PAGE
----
1. The topmost route or (if there are no routes) the request URI is a
2. Either (a) there are no routes and the Request-URI is an external SIP
address or (b) there are routes but none was popped by the container
(poppedRoute == null).
A "locally generated" request is one with a NEW routing directive
originated by a local application.
This is found as point (1) of my DAR proposal.
The rationale behind needing the invoke the DAR for everything other than
those which are "locally generated but addressed externally" is :-
1. If the request has come from outside the container we must do
something with it.
2. If the request is to a TEL URI the SIP stack will not know how to
route it - we need the DAR to find an app to handle this.
3. If the request is addressed to an internal SIP URI then we need to
route the request to an app.
I was advocating for this behaviour since it allows very simple criteria in
the configured file - there is no need to confirm that it is an internally
addressed URI using a function in every chain.
As an alternative to hard-coding this logic we also mentioned the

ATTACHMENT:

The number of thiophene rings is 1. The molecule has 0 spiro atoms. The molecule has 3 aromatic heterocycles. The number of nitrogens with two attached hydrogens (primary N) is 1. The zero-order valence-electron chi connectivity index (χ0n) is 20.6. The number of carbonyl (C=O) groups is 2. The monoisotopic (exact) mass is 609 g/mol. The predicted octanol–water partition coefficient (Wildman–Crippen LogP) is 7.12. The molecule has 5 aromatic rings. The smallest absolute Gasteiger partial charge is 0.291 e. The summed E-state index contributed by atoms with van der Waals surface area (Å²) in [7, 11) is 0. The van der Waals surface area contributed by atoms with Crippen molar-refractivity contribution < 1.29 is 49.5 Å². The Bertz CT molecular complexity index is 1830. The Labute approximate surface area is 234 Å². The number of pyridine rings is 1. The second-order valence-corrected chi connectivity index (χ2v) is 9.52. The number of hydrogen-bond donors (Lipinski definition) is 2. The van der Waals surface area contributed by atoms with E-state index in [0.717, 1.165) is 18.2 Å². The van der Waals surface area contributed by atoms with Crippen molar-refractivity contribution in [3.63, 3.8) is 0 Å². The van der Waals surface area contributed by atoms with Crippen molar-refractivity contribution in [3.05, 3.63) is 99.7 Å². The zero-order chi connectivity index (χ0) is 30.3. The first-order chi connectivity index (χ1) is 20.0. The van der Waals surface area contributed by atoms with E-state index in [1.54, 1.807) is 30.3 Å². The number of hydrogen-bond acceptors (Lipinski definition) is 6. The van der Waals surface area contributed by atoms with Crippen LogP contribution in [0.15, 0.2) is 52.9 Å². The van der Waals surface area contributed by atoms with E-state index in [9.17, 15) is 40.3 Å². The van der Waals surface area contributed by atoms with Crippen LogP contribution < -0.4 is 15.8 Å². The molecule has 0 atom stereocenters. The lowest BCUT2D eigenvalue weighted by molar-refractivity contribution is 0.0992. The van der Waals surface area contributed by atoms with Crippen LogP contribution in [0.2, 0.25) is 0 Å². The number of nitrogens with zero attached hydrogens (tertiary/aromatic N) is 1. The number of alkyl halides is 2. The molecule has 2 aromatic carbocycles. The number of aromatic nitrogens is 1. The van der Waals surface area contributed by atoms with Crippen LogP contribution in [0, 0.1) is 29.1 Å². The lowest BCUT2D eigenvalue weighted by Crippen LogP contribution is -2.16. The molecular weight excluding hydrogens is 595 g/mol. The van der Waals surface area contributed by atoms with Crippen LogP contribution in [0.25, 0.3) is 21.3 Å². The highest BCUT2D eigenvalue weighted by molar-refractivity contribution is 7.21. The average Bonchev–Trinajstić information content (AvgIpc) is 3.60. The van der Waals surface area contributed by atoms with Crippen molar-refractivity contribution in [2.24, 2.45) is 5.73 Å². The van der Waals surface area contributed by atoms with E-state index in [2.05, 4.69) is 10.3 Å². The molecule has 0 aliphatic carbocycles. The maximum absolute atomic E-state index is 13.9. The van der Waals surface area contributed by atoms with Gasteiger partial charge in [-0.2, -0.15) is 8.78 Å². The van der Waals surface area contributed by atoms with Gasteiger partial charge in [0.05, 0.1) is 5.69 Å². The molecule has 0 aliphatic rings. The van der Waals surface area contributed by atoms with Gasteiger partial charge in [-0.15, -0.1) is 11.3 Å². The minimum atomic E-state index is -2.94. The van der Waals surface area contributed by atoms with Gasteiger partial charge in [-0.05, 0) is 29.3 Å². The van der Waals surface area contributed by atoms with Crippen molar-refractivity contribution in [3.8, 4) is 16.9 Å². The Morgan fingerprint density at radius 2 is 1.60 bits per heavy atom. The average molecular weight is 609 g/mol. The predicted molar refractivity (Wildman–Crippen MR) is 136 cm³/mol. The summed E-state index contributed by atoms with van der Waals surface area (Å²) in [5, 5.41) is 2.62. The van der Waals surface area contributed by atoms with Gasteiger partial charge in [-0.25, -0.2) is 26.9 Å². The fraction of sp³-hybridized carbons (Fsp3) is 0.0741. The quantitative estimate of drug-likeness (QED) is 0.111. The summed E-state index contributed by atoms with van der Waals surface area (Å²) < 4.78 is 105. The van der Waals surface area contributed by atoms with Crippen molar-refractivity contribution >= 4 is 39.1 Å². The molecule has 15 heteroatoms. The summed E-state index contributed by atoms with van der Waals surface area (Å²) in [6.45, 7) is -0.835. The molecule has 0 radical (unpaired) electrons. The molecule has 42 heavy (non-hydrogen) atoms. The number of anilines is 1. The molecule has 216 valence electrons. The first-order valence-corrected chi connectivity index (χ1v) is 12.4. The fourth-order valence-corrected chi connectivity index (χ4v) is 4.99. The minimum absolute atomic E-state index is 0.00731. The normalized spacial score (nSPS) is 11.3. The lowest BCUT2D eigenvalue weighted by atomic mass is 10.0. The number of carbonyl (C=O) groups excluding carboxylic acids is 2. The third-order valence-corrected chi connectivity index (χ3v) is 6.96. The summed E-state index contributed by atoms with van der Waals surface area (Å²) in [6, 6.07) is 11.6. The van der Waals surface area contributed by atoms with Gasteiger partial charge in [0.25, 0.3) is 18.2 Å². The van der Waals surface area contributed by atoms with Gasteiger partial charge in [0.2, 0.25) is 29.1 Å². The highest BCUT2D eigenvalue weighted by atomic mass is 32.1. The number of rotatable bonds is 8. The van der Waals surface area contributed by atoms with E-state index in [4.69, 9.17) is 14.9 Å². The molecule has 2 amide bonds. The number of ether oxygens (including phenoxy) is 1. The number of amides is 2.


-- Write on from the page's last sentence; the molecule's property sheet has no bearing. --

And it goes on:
possibility of adding a flag to detect whether a request is externally
addressed e.g. "support_externally_addressed". This flag could be either be
global and placed at the top of the file or could be local to a chain, the
flag would default to false since this is what is needed to protect the
The reason for removing the "support-locally-generated" flag is that when
it is set to false it expresses the rule that application can never process
requests that come from any local app irrespective of explicit routes
headers in the request.
This seems to be a strange thing to declaratively associate with an app, it
could easily need changing if a new app was added that DOES need to send
requests to the original app.
By contrast a "support_externally_addressed" flag is set true to express a
rule that a local application has a role in processing requests that have
no explicit route header naming this app as the "outgoing proxy".
From what Eric was saying this was a scenario envisaged by the JSR289
It can be asserted irrespective of which other apps are present.
The email with the subject "Poll: DAR handling of locally generated
requests" does not reflect the decision I thought we are trying to make - I
doubt that anyone would vote for model (2) as currently written. Here is a
possible alternative wording
Questions for the EG:
In appendix C the current draft spec has the flag
1. Should we make available notion of "externally addressed"
requests and remove the "support-locally-generated" flag.
2. If you answer YES to (1) should this notion be used via (A) a